Some people dream of seeing a game in every stadium in the major leagues. Others are content to stream all 16 seasons of “Grey’s Anatomy.” For his part, Toby Ferris wanted to stand before every painting by the Dutch Renaissance artist Pieter Bruegel the Elder. It would mean traveling across Europe and the United States, visiting nearly two-dozen museums, but as he describes it in “Short Life in a Strange World,” his oddly charming, deeply intelligent chronicle of the experience, he felt he had little choice in the matter. “A mania for Bruegel had recently gripped me,” he explains, “and I had been thinking about little else.”
The idea for the project wasn’t totally random: Ferris, who lives in Cambridge, England, is the writer behind the website Anatomy of Norbiton, which he calls a “series of essays on suburban life and universal failure as seen through the lens of the art of the Renaissance.” So he’d already been pairing a study of old paintings with an attempt to make sense of things. For the author, on the brink of middle age, those things included the recent death of his unhappy father and his strained relationship with gainful employment.
Precisely how Bruegel - who early on painted religious images and fantasies in the manner of Hieronymus Bosch but who is best remembered for his naturalistic depictions of peasant life - might help Ferris gain clarity was an unanswered question. No matter: “Every project has its point of weakness,” he writes. “A niggle, a suspicion, a discord. If there were not, there would be no need for a project. Straight life would suffice.”
So in 2012 Ferris began to fill the empty spaces of a spreadsheet with pertinent information about the 42 paintings reliably attributed to Bruegel, including their locations. Soon enough he was making little trips to places like Antwerp, in Belgium; Rotterdam, in the Netherlands; and Darmstadt and Bamberg, both in Germany - “cities named in a dream of Europe,” he writes - to see the pieces, produced between about 1553 and 1569, up close.
This author wears his gloom lightly. He takes ideas, but not himself, seriously, contending that he is less like someone on a quest than like a peddler moving from town to town. His approach, upon entering a museum “is not that of awe-stricken acolyte; I do not knee-tremble up the imposing marble stair.” In fact, he’s a bit compulsive, pacing out the dimensions of the rooms in which the paintings hang, counting the other visitors, and timing his interactions with each image.
Mainly what he does is offer interesting thoughts. Over the course of the book, readers may come to think of Ferris’s spreadsheet as a kind of latticework for his musings. The subjects include not only the painted panels of the master, the parables often illustrated in them and even the unexpected pleasures of the museum cafe. They also include such divergent topics as the nature of cold weather (it “searches out your disequilibriums, and politely, remorselessly, addresses them”) and an early-modern pastime called cock-throwing (“one variant of the great theatre of suffering which kept the sixteenth century amused”).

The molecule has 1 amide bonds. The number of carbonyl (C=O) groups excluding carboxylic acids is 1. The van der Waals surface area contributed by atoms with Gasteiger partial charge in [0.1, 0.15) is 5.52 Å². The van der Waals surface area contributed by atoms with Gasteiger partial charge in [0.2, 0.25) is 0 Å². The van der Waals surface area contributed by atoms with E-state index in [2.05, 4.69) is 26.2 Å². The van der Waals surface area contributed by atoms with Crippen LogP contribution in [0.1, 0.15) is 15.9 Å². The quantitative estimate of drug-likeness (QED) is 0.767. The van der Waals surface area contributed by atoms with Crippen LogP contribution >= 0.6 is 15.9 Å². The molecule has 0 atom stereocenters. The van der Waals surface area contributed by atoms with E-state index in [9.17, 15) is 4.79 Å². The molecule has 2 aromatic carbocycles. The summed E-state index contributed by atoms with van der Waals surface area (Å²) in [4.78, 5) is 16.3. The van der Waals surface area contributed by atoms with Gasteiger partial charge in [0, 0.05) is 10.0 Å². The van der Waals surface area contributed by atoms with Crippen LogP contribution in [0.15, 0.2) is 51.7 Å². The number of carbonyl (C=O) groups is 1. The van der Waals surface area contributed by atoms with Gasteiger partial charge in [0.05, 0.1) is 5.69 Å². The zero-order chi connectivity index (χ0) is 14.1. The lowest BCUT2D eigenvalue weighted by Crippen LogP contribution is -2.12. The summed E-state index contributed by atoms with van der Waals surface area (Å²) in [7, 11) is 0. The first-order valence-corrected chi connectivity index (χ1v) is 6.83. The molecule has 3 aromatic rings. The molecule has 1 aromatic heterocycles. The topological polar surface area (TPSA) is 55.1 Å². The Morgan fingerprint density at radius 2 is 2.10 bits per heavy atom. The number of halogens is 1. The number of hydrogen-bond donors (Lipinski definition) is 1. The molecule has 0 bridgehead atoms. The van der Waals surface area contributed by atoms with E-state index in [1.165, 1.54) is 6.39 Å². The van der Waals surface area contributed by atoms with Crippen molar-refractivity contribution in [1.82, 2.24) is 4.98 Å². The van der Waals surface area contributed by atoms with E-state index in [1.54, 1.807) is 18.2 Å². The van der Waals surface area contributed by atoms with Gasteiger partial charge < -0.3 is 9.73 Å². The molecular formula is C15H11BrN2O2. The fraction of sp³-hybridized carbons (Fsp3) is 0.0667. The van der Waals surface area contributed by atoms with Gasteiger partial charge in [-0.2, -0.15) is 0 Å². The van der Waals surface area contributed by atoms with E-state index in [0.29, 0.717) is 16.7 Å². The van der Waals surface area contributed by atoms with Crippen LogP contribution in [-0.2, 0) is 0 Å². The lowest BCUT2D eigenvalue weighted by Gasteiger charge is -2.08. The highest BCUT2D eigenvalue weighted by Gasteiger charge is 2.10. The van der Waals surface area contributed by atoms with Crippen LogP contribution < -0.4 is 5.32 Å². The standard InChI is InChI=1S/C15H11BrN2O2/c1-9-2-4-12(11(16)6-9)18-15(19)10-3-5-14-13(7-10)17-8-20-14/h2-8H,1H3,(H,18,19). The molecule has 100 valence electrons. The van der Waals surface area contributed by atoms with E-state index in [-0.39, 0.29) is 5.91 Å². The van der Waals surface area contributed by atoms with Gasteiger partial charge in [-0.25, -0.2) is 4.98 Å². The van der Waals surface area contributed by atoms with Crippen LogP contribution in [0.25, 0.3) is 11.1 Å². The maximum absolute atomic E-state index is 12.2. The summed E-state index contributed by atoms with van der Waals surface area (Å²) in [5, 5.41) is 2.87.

The connection between Ferris’s father, whose life was fascinating and sad, and Bruegel, whose life was short, productive and in other ways unremarkable, is never convincingly made. But the author’s attraction to Bruegel begins to make sense. Anyone asking questions about their own place in the world might be drawn to these portrayals of ordinary life from almost 500 years ago - scenes of human beings who work and return home, who carry their kids and tend to chores, who nap, play, eat, drink and do other, less decorous things. And, with the author’s help, we look at them more closely than before.
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“Here is spring again, says the dance,” Ferris writes about the “The Village Kermis,” better known as “The Peasant Dance,” which hangs in the Kunsthistorisches Museum in Vienna. “The young people marry, the old remember their youth. Drone and melody of village cycle: a little vigour is piped into the heart, an insufflation of warm memory.”
According to Ferris, Bruegel understands the “transformational” quality of “the habitual, the daily, the seasonal.” His work is a reminder: “The possibilities of existence are not always exhilarating, or exciting, or simple; but they are intricate, detailed, subtle, and bear scrutiny.”
As the author points out, Bruegel’s paintings of village life often include figures who stand alone on the margins of the crowds. This is the position of the observers, of the artists or writers who must distance themselves from the world in order to see it. It is also the position of those, like Ferris’s father, who retreat from both the miserable and the mundane, as well as those who are currently off on strange projects while their spouses and kids wait for them to return. The problem with such a stance is that “in isolating ourselves, we dehumanize ourselves,” the author concedes. “We remove ourselves not only from the foolishness of the world, but from its love, from its communal possibility.”
Ferris is not one for spelling things out. Subtlety is his game. But by the book’s end, we understand it’s time for him to head home, reenter his life and “step into the clear light of the ordinary.”